Photo: Daniel Meyering
By Lee DeVito
To be fair, none of the parties involved ever actually declared that rock was dead. Yet that sentiment was the takeaway for many earlier this year when The Magic Stick, an iconic Detroit rock club, announced it was switching formats to electronic dance music.
The club—part of a historic entertainment complex that includes The Majestic Theatre and the city’s oldest continuously operating bowling alley, The Garden Bowl—enjoyed its peak as the epicenter of the “garage rock” boom of the early 2000s. Homegrown acts like the White Stripes, the Von Bondies, the Detroit Cobras and the Dirtbombs helped make stripped-down, guitar-based music cool again, resonating with audiences in Detroit and beyond.
For a time, bills stuffed with four or more bands were common, with the second-floor venue’s wooden floors flexing somewhat alarmingly under the weight of up to nearly 600 sweating fans. Hip national acts like Yeah Yeah Yeahs, Sleater-Kinney and Arcade Fire would make stops at the venue in the following years. The White Stripes, by then selling out theaters and stadiums across the world, even considered the venue as the location for an “Elephant”-era secret show, before those plans were thwarted by Jack White breaking his hand in a car accident. Read the rest of this entry »
Chicago singer-songwriter Joe Goodkin is perhaps best known as the founder of the local indie band Paper Arrows. But his career took an interesting turn when he wrote a thirty-minute adaptation of “The Odyssey” for voice and guitar, which he ended up touring around the country to widespread acclaim. I’ve only heard excerpts, but there’s an aching plangency in the work that seems to give it a direct connection to the Bronze Age texts. Now Goodkin has emerged on the other side with a new EP, “Record of Life,” that comes across almost as an adaptation of his own earlier work—or more accurately, a commentary on it; a corrective of where it didn’t go far enough—as if all that time spent with Homer has given him the cojones to call bullshit on his previous, more timid self. Read the rest of this entry »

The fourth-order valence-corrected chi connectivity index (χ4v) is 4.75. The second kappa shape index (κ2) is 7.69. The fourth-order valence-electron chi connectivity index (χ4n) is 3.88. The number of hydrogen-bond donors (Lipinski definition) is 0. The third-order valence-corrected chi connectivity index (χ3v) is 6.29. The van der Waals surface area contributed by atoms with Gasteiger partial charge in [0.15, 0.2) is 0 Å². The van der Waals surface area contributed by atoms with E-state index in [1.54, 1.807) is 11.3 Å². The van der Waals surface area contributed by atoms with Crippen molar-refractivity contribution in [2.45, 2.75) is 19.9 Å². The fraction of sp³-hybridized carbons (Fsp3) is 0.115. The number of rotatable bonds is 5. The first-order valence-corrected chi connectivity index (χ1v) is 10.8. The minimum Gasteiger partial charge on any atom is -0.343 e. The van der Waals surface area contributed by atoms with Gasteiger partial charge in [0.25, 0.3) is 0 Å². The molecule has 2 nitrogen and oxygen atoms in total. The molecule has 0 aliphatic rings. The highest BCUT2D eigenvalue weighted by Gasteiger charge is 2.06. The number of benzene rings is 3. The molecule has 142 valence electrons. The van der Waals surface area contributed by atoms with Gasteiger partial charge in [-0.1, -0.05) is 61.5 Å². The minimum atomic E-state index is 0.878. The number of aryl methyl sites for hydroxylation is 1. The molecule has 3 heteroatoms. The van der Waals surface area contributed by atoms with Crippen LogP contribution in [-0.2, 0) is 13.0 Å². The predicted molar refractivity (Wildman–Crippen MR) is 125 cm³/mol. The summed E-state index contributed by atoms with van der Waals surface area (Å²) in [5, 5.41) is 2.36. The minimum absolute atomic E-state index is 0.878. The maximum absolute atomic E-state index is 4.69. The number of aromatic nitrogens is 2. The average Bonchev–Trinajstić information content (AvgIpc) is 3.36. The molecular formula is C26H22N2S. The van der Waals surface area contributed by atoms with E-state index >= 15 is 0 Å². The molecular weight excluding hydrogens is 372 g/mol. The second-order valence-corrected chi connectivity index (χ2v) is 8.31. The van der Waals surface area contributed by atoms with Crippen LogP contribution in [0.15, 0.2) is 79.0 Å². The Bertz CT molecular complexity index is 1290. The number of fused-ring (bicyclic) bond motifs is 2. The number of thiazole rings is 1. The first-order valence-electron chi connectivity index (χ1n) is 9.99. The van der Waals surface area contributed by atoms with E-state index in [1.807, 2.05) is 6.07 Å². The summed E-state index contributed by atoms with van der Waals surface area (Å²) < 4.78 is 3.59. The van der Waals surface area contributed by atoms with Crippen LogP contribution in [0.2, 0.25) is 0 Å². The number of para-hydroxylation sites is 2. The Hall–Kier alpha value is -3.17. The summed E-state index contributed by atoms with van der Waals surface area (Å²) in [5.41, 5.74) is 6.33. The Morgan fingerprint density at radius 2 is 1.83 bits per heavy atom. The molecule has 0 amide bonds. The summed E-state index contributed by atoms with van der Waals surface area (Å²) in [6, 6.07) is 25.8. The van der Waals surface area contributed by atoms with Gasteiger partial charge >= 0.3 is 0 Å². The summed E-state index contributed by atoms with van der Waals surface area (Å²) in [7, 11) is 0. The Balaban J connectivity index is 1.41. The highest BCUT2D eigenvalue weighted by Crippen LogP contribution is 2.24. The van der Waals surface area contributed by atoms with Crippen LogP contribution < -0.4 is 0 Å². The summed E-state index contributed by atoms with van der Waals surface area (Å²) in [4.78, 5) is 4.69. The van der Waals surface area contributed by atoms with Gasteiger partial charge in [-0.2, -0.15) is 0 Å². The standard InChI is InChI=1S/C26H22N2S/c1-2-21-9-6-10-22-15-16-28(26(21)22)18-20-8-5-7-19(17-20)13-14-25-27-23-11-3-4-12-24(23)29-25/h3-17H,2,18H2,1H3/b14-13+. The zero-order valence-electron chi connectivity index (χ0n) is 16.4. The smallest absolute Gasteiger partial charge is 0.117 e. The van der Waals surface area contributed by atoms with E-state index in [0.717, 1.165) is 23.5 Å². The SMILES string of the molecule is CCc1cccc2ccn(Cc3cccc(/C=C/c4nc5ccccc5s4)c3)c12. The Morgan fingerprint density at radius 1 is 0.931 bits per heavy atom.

Rock ’n’ roll used to be a force for social change—and if the employees of megabucks retailer Guitar Center have their way, it will be again, goddammit. The workers unionized two years ago, and now find themselves fighting for a fair contract—meaning one that provides a living wage and affordable benefits. They stress how much they love their jobs, but lament that “we often have trouble making ends meet, thanks to low wages and fluctuating hours. We are asked to do many non-selling tasks which hurt our commissions. Sales workers do not receive sick days, health benefits are expensive and part timers are not even offered health benefits.” Read the rest of this entry »
Not sure what it is about the long-awaited arrival of summer in Chicago, but it invariably unleashes the urge to go out, cram oneself into a small club shoulder-to-shoulder with the demoniacally like-minded, and have one’s face melted by an unapologetically balls-out local rock band. Well, June is that month and She Rides Tigers is that band. In case the endlessly extended winter has eroded your belief in just how much noise a mere trio of human beings can make, Joe O’Leary (guitar, vocals), James Scott (bass, vocals) and Matt McGuire (drums) are happy to remind you. Read the rest of this entry »
Nonprofit arts programming collective Homeroom returns with its Songwriter Showcase after a couple of months off. If singer-songwriter open mics tend to be the kind of thing that normally repels you, I urge you to give Homeroom’s take on such an event a try. There’s a lot more diversity than the usual “lone-singer-with-a-guitar” setup, a diversity of styles and genres and an opportunity to hear the artists talk about their songwriting and creative processes. Read the rest of this entry »